Aspen is ascending art-world walls, with the unveiling this month of the Aspen Art Museum's new facility. Tokyo architect Shigeru Ban, winner of the prestigious Pritzker Architecture Prize earlier this year, designed the new museum building, a minimalist cube encased by a crisp patchwork of plywood strips, and triple-the-size of its predecessor.
The internationally renowned ski town's latest aesthetic enhancement adds an attractive new benefit to Dancing Bear Aspen residence club stays as a modern marvel amid the historic mining era buildings and classic luxury vacation homes common to the landscape.
W editor Stefano Tonchi, Tom Ford chairman Domenico De Sole and the head designer himself, and artists Richard Phillips and Marilyn Minter were among 600 attendees who flocked to the 10th annual ArtCrush Gala held on the museum's original grounds the weekend prior to the grand opening. An auction at the event raised $3 million while Ban himself led VIP museum tours of his masterpiece (his first-ever museum project, by the way).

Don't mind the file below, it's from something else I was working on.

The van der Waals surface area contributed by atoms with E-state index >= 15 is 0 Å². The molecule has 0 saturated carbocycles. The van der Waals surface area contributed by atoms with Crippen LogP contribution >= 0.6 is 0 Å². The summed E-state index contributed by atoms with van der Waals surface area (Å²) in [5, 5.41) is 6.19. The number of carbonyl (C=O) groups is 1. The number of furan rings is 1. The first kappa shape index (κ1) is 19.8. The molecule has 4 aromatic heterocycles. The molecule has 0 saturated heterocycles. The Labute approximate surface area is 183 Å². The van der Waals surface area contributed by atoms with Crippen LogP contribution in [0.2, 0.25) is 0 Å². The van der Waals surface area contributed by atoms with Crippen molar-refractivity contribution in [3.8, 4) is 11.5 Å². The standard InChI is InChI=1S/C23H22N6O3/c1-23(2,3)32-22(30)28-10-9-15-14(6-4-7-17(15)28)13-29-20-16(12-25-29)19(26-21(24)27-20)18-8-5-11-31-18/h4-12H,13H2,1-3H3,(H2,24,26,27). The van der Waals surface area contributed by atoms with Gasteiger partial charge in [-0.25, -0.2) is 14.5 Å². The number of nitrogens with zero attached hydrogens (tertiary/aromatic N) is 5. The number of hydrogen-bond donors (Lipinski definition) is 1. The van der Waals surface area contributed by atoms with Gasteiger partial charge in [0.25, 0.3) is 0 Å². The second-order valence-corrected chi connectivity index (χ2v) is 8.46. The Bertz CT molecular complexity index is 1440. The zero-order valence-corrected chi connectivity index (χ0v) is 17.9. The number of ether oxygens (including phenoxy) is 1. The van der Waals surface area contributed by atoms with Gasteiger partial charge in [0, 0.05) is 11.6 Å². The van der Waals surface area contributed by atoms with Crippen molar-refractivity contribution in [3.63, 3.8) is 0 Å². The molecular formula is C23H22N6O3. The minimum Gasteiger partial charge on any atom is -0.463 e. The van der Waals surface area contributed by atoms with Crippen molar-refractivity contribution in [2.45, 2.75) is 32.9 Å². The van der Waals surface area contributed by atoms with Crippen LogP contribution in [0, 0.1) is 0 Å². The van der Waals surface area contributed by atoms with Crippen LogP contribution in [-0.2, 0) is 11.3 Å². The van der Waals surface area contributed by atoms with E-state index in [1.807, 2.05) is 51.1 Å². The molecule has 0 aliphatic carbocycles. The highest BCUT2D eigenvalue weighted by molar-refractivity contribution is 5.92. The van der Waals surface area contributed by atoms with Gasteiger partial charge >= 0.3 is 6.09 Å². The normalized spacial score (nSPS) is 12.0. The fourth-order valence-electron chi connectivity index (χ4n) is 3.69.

The new AAM opened its doors on August 9 with a 24-hour party for the public with gallery tours, concerts inside and out, a silent disco on the roof, a meditation session and dream analysis, sunrise yoga and more.
A sophisticated wood-and-glass cube, protruding from downtown Aspen's core, the AAM has a mammoth rotating-room glass elevator that immediately lifts visitors to a rooftop sculpture garden, where an entrance foyer awaits and indoor space blurs with outdoor, separated only by sleek glass-sliding doors. The idea is, you pause first, to soak in the stunning panoramic views of Aspen Mountain, then scramble down through the six museum galleries, bathed in natural light beaming through skylights. Ban, the mastermind behind the design, explains that his intention was to create a feeling "like the experience of skiing—you go up to the top of a mountain, enjoy the view, and then slide down."
AAM Architect Shigeru Ban arrives at the ribbon cutting ceremony.
Ban’s play on natural materials and effects—cool, gray cement floors; soft cardboard tubing; warm, woven wood; stark shade, glowing light—is magnificent and sure to rival the art works displayed within.
Catch-them-when-you-can rotating exhibits will spotlight works by New York-based Cai Guo-Qiang, German-born abstract painter Tomma Abts, installation artist Jim Hodges and German artist Rosemarie Trockel this fall, as well as an exhibit featuring humanitarian architecture works by Ban. Wrangle the kids and make a day of it—just be sure to check with the concierge first about the educational kids and family workshops (as well as Make Your Own Lift Ticket sessions) offered at the museum. Thanks to a lifetime donation from AAM patrons Amy and John Phelan, entrance will always be free of charge. Enjoy!
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